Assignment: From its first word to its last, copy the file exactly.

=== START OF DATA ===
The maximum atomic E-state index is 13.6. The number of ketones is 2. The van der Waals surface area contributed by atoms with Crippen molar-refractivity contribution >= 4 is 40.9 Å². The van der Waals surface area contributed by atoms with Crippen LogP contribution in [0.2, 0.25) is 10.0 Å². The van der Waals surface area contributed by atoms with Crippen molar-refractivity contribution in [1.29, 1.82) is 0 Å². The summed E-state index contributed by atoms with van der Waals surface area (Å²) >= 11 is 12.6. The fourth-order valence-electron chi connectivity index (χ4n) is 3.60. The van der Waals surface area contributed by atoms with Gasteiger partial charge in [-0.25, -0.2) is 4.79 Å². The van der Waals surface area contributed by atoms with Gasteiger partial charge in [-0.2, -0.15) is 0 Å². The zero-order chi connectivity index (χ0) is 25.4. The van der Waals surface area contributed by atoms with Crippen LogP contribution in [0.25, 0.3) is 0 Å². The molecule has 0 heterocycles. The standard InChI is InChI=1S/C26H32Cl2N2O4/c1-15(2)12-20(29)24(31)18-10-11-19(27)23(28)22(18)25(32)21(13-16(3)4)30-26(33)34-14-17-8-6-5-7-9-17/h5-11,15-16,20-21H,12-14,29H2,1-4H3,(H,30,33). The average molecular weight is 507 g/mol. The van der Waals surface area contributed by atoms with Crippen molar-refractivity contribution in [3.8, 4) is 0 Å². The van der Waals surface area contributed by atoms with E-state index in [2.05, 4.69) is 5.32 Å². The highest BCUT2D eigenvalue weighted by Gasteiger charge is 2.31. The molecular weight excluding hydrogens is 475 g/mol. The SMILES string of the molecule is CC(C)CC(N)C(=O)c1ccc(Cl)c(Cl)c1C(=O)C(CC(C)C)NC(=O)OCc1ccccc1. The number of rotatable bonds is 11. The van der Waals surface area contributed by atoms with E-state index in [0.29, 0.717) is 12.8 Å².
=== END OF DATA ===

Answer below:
The maximum atomic E-state index is 13.6. The number of ketones is 2. The van der Waals surface area contributed by atoms with Crippen molar-refractivity contribution >= 4 is 40.9 Å². The van der Waals surface area contributed by atoms with Crippen LogP contribution in [0.2, 0.25) is 10.0 Å². The van der Waals surface area contributed by atoms with Crippen molar-refractivity contribution in [1.29, 1.82) is 0 Å². The summed E-state index contributed by atoms with van der Waals surface area (Å²) >= 11 is 12.6. The fourth-order valence-electron chi connectivity index (χ4n) is 3.60. The van der Waals surface area contributed by atoms with Gasteiger partial charge in [-0.25, -0.2) is 4.79 Å². The van der Waals surface area contributed by atoms with Gasteiger partial charge in [-0.2, -0.15) is 0 Å². The zero-order chi connectivity index (χ0) is 25.4. The van der Waals surface area contributed by atoms with Crippen LogP contribution in [0.25, 0.3) is 0 Å². The molecule has 0 heterocycles. The standard InChI is InChI=1S/C26H32Cl2N2O4/c1-15(2)12-20(29)24(31)18-10-11-19(27)23(28)22(18)25(32)21(13-16(3)4)30-26(33)34-14-17-8-6-5-7-9-17/h5-11,15-16,20-21H,12-14,29H2,1-4H3,(H,30,33). The average molecular weight is 507 g/mol. The van der Waals surface area contributed by atoms with Crippen molar-refractivity contribution in [3.8, 4) is 0 Å². The van der Waals surface area contributed by atoms with E-state index in [2.05, 4.69) is 5.32 Å². The highest BCUT2D eigenvalue weighted by Gasteiger charge is 2.31. The molecular weight excluding hydrogens is 475 g/mol. The SMILES string of the molecule is CC(C)CC(N)C(=O)c1ccc(Cl)c(Cl)c1C(=O)C(CC(C)C)NC(=O)OCc1ccccc1. The number of rotatable bonds is 11. The van der Waals surface area contributed by atoms with E-state index in [0.29, 0.717) is 12.8 Å².